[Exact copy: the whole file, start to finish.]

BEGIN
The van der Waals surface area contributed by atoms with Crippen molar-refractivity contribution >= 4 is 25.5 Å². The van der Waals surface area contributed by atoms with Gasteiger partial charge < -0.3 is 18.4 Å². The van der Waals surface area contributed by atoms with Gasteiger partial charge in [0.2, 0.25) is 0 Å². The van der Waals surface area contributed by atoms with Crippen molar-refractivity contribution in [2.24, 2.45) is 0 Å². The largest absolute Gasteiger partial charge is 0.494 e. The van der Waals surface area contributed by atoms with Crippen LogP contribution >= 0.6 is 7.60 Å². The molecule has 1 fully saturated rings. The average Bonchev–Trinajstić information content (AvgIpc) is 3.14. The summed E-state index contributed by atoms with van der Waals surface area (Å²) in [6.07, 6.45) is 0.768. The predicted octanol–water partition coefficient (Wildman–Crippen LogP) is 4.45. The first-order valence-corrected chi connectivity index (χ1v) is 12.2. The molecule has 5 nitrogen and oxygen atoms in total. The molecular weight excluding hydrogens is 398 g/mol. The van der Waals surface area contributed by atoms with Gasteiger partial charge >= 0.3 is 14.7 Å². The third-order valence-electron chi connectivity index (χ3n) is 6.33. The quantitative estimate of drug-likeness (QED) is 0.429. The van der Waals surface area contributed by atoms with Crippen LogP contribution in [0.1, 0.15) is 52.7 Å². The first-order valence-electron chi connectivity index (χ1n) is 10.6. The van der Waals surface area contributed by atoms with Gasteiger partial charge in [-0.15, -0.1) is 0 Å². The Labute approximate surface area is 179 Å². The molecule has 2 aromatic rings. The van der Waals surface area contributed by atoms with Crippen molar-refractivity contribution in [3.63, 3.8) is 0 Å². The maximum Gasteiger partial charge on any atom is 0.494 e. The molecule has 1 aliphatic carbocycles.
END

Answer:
The van der Waals surface area contributed by atoms with Crippen molar-refractivity contribution >= 4 is 25.5 Å². The van der Waals surface area contributed by atoms with Gasteiger partial charge < -0.3 is 18.4 Å². The van der Waals surface area contributed by atoms with Gasteiger partial charge in [0.2, 0.25) is 0 Å². The van der Waals surface area contributed by atoms with Crippen molar-refractivity contribution in [2.24, 2.45) is 0 Å². The largest absolute Gasteiger partial charge is 0.494 e. The van der Waals surface area contributed by atoms with Crippen LogP contribution >= 0.6 is 7.60 Å². The molecule has 1 fully saturated rings. The average Bonchev–Trinajstić information content (AvgIpc) is 3.14. The summed E-state index contributed by atoms with van der Waals surface area (Å²) in [6.07, 6.45) is 0.768. The predicted octanol–water partition coefficient (Wildman–Crippen LogP) is 4.45. The first-order valence-corrected chi connectivity index (χ1v) is 12.2. The molecule has 5 nitrogen and oxygen atoms in total. The molecular weight excluding hydrogens is 398 g/mol. The van der Waals surface area contributed by atoms with Gasteiger partial charge >= 0.3 is 14.7 Å². The third-order valence-electron chi connectivity index (χ3n) is 6.33. The quantitative estimate of drug-likeness (QED) is 0.429. The van der Waals surface area contributed by atoms with Crippen LogP contribution in [0.1, 0.15) is 52.7 Å². The first-order valence-electron chi connectivity index (χ1n) is 10.6. The van der Waals surface area contributed by atoms with Gasteiger partial charge in [-0.15, -0.1) is 0 Å². The Labute approximate surface area is 179 Å². The molecule has 2 aromatic rings. The van der Waals surface area contributed by atoms with Crippen molar-refractivity contribution in [3.63, 3.8) is 0 Å². The maximum Gasteiger partial charge on any atom is 0.494 e. The molecule has 1 aliphatic carbocycles.